Having started my critiquing career in the weird hell of the 80s Sound Choice magazine with sniveling idiot editor David Ciaffardini (ex-OP-associate of a-holes Scott Becker and Ritchie Unterberger over at OPtion), you'd think I'd have had a crawful of DIY strangeness, enough to last a lifetime, but what that brief stint engendered, following a spate of off-the-wall, creative as all get out, and just plain goofy musics was a love for talented oddballs, because, well, that's where most of the truly intriguing stuff comes from. In that milieu, acts like Ham Sandwich, John Wiggins, The Trouble with Larry, John Zawacki, and a roster of garage maniacs and daunting tunescrafters leavened my appetite for progrock and jazz with a sharpened craving for exotic side dishes. Hopefully, I'll never lose that jones, and cats like Doctor Sparkles show just exactly why no one should.
The gent's promo-lit head shot depicts a Mad Hatter who turned to the light but refused to divest the looniness he'd grown so fond of over a suburban career of entertaining. Then a scattershot liner melange of photos of the good minstrel in various guises injects a syringe of kickapoo joy juice prepping the listener to the ukelele cabaret recording artist's decidedly off-kilter but very righteous ditties. Drenched in humor, a predominantly Left point of view (okay, he digs Ron Paul, a decided conservative, but, hey, given the choice between Moron McCain, CorporObama, and Ayn Paul, who would *you* choose?), and a not-so-distant cousin of jug band music, Scary Country is indeed cabaretic, hitting a very wide range. Something Pretty, f'rinstance, strays into balladic tones in semi-classical Romantic refrains before progressing into an almost Alice Cooper-ish vein a la the archly mellowesque side of Nightmare, Goes to Hell, or DaDa. This lithe turn of events, thank Gawd, finds itself unrestrained by big label pressures or agents fretting about whether or not MTV might find teen-dream idols within.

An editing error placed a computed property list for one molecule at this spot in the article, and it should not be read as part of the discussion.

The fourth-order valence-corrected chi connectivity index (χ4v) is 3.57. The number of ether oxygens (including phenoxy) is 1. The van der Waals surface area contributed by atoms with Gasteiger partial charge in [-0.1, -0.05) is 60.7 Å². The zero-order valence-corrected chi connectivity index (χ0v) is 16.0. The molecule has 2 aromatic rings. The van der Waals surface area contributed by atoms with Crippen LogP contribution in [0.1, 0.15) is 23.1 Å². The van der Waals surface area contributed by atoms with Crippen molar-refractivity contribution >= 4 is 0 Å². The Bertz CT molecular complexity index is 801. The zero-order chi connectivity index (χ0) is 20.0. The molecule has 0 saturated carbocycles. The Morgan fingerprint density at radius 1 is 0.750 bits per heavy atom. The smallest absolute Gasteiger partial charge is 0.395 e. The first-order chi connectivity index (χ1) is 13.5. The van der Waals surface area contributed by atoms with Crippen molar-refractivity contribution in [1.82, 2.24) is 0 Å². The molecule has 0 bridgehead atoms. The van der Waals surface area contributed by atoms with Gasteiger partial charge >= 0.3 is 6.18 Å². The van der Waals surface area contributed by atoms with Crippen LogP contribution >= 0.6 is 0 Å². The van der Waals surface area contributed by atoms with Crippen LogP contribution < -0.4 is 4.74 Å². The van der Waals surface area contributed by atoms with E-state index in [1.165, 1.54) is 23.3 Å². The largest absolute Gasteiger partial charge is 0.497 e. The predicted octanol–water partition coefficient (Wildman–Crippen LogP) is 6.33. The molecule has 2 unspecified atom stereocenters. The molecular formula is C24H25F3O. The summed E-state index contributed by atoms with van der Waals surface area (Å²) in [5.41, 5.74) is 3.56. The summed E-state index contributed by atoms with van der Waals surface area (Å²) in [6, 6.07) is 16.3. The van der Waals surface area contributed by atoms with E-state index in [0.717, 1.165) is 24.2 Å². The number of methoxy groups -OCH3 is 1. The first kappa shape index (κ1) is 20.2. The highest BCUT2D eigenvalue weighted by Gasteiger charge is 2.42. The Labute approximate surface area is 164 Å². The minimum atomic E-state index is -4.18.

Then there's Sparkles' wielding of not just the uke but also banjolele, balalaika, and the ever-popular home-made Dinty Moore Stew Canjolele (no, really, it's right there on the cover!!), and, as you listen, you'll uncover elements of The Firesign Theater, Nash the Slash, Swami Beyondanda, Ian Whitcomb, and sundry way-cool wackos. The Freakin' Fifth is a riff on the Bill of Rights, not Beethoven, and Homeland Security Chum extols Sparkles' views of TSA while Rescue Pig (Episode 1?) is a lighthearted ditty a la the ol' Underdog theme. In voices theatrical and melodic, you get a nonstop dizzying parade of great satires, commentaries, smartassery, zaniness…and, oh yeah, a buttload of wonderful music too, everything quite impressively rendered. Put this guy in a studio with a few bucks for a budget, and I guarantee you'd be astounded at the result.
Move over, Weird Al.
And be sure to visit http://www.doctorsparkles.com. There's a carnival of free funny-as-hell stuff and music; you could spend half a day there there's so damn much, but don't dare miss the video of There's a Special Place.
Edited by: David N. Pyles
Copyright 2011, Peterborough Folk Music Society.
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